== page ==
2019 Nevada Employment Legislation Updates

Holland & Hart - Employers' Lawyers

Holland & Hart - Employers' Lawyers

Over the last two years, the Nevada Legislature has passed a substantial number of laws affecting Nevada employers. Some of the most notable employment laws that recently passed are summarized below.  

AB 132 (Pre-Employment Marijuana Drug Testing, effective January 1, 2020)

Starting with one of the most controversial bills, AB 132 addresses pre-employment marijuana screening of job applicants. When the recreational marijuana initiative passed in 2016 (effective 2017), it specifically stated that it did not prohibit “[a] public or private employer from maintaining, enacting, and enforcing a workplace policy prohibiting or restricting actions or conduct otherwise permitted under this chapter.” AB 132 provides that, subject to certain exceptions, it is unlawful for any employer in Nevada to “fail or refuse to hire a prospective employee because the prospective employee submitted to a screening test and the results of the screening test indicate the presence of marijuana.” AB 132 also provides that if an employer requires an employee to submit to a screening test within the initial 30 days of employment, the employee has the right to submit to an additional screening test (at the employee’s expense) to rebut the results of the initial test. The employer is required to accept and give appropriate consideration to the results of the second test.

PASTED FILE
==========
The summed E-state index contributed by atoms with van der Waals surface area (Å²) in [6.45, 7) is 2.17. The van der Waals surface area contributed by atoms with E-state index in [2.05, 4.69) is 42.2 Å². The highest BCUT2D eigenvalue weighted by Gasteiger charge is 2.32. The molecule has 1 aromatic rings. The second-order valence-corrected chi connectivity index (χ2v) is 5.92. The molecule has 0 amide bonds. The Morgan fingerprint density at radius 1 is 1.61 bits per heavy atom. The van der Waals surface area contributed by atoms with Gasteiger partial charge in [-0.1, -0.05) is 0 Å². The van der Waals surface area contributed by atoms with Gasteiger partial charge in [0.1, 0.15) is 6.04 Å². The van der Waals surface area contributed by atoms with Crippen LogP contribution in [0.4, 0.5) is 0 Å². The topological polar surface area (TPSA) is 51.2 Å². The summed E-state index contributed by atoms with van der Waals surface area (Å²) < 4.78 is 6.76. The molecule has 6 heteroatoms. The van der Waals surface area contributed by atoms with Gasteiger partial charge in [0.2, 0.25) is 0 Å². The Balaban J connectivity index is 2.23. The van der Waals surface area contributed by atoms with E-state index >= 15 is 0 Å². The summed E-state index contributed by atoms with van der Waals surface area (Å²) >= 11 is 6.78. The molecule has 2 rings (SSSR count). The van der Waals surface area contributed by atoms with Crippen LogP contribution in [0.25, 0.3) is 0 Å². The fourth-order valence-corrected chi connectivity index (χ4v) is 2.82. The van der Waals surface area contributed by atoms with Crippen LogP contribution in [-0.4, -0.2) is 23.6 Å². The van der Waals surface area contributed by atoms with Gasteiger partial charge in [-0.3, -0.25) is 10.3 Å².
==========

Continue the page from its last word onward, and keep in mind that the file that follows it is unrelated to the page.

For the full text of the bill, click here.

AB 456 (Minimum Wage Increase, effective July 1, 2019)

Effective July 1, 2020, the minimum wage in Nevada will rise to $8/hour (if the employer offers qualifying health benefits) and to $9/hour (if the employer does not offer qualifying health benefits). For the next four years thereafter (2021-2024), on July 1, the respective minimum wage rates raise by $0.75, until they reach $11/hour (with qualifying benefits) and $12/hour (without qualifying benefits), beginning July 1, 2024. By placing these automatic increases in NRS 608.250, AB 456 removes the establishment of the applicable minimum wage rate from the Nevada Labor Commissioner’s purview.

For the full text of the bill, click here.

SB 192 (Qualifying Health Benefits for Minimum Wage Purposes, effective January 1, 2020)

Related to AB 456 is the issue what constitutes “qualifying health benefits” that would entitle an employer to pay the lower tier minimum wage.